The moment his lips touched hers doubt and confusion disappeared. Thought and reasoning melted away. Her mouth shaped to his. Her lips were soft and wielding, chaste almost. He traced tiny kisses along her mouth wanting to be gentle, to lead her along a path filled with tenderness.
Slowly. Slowly for both their sakes. Although, the ache in his groin and the acid in his veins warned him of his intense need. A need that had germinated when he first saw her and had swelled ever since.
She slid tentatively forward, straddled his thighs and opened her mouth to him, more confident now as a quiet moan escaped her throat. Her innocent playfulness cemented to something more intense, passionate. ‘Adam. You taste so good.’
God.’ His hands molded to her back as he pressed against her, feeling the sensual dips and curves of her spine, the slope of her bottom, the rasp of black lace against his skin.
A tiny uncertain flick of her tongue against his reminded him of how unsure she’d seemed. How much hurt she’d endured at the hands of her father and her ex.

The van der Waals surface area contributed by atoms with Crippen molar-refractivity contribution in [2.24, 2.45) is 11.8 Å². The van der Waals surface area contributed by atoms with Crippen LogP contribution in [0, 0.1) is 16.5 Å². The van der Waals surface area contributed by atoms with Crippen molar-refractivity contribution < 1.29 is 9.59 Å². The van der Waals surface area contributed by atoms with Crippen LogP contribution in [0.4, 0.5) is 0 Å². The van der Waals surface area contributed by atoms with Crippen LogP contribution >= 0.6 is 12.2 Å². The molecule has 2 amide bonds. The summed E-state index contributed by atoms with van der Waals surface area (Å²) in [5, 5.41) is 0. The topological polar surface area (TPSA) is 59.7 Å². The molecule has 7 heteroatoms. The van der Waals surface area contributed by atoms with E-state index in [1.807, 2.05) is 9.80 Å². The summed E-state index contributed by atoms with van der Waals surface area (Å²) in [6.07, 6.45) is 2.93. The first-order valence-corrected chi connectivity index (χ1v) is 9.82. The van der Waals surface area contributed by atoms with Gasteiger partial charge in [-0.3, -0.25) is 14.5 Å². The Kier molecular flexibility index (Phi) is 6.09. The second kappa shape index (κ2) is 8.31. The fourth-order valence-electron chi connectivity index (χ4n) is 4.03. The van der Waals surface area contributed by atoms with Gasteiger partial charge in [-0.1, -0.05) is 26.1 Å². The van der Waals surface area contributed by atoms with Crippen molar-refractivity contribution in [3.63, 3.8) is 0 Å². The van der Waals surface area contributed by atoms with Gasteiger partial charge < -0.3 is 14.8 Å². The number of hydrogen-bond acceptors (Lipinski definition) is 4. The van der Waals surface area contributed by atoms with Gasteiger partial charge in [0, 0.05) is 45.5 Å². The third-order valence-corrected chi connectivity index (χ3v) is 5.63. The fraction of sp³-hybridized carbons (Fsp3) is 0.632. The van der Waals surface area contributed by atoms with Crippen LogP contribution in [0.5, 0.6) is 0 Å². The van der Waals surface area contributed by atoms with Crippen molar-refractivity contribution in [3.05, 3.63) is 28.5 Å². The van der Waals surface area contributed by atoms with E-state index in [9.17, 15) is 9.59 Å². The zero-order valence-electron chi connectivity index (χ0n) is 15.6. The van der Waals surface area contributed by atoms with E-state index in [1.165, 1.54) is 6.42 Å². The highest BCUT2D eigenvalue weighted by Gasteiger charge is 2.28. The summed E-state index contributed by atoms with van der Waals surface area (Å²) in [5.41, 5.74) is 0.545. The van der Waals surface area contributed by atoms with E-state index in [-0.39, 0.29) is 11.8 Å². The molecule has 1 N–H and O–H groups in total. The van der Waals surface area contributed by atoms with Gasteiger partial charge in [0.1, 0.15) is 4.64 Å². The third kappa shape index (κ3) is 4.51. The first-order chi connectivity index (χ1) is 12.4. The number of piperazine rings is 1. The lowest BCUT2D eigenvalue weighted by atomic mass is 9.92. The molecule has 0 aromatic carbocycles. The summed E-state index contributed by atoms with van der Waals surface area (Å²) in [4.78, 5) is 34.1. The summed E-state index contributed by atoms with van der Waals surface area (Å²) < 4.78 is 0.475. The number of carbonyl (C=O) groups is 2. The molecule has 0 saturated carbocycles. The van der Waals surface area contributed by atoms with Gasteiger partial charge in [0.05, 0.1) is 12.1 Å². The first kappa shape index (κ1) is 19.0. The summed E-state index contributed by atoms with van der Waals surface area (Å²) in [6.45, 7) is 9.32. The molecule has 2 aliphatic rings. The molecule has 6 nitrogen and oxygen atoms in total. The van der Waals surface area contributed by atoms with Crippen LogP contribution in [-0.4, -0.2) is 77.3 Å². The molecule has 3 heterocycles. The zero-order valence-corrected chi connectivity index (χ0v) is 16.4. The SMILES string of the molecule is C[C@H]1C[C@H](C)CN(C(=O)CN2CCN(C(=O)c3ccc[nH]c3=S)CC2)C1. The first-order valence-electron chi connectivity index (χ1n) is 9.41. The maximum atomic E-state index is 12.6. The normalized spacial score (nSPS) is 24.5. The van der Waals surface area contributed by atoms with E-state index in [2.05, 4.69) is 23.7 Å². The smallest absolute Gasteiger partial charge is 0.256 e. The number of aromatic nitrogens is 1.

A kiss didn’t promise a lifetime, but to Adam it meant a commitment of sorts. Not wham, bam thank-you, Mam. Not for Skye.
 She deserved better. She deserved someone who was capable of sharing her life. Someone different. He couldn’t travel with her and he wouldn’t think about her staying.
He couldn’t do a short fling, however tempting, not with someone who invoked such intense emotions in him.
He pulled back, cupped her cheek. ‘We can’t…I’m sorry.’

Her dusky smile slipped as she stared at the space he’d made then bit the corner of her bottom lip. 

Once again hesitation and confusion flashed across her eyes. Her breathing levelled. She slid back and stood up. ‘Sorry for what?’